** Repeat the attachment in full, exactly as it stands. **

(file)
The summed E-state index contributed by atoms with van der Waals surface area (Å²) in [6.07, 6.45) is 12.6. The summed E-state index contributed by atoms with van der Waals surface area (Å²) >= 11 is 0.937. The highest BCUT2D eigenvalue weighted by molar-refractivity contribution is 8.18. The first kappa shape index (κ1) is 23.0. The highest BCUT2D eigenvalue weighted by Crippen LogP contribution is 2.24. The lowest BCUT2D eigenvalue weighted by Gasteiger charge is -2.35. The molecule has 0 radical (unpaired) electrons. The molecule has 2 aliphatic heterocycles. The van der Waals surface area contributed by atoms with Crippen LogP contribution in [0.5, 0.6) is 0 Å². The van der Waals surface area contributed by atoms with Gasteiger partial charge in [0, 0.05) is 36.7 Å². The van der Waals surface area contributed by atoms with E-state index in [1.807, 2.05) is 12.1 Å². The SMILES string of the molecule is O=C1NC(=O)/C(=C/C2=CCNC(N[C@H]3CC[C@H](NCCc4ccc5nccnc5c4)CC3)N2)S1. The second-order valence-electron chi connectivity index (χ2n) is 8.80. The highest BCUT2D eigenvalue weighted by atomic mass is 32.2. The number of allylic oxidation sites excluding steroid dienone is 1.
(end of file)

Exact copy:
The summed E-state index contributed by atoms with van der Waals surface area (Å²) in [6.07, 6.45) is 12.6. The summed E-state index contributed by atoms with van der Waals surface area (Å²) >= 11 is 0.937. The highest BCUT2D eigenvalue weighted by molar-refractivity contribution is 8.18. The first kappa shape index (κ1) is 23.0. The highest BCUT2D eigenvalue weighted by Crippen LogP contribution is 2.24. The lowest BCUT2D eigenvalue weighted by Gasteiger charge is -2.35. The molecule has 0 radical (unpaired) electrons. The molecule has 2 aliphatic heterocycles. The van der Waals surface area contributed by atoms with Crippen LogP contribution in [0.5, 0.6) is 0 Å². The van der Waals surface area contributed by atoms with Gasteiger partial charge in [0, 0.05) is 36.7 Å². The van der Waals surface area contributed by atoms with E-state index in [1.807, 2.05) is 12.1 Å². The SMILES string of the molecule is O=C1NC(=O)/C(=C/C2=CCNC(N[C@H]3CC[C@H](NCCc4ccc5nccnc5c4)CC3)N2)S1. The second-order valence-electron chi connectivity index (χ2n) is 8.80. The highest BCUT2D eigenvalue weighted by atomic mass is 32.2. The number of allylic oxidation sites excluding steroid dienone is 1.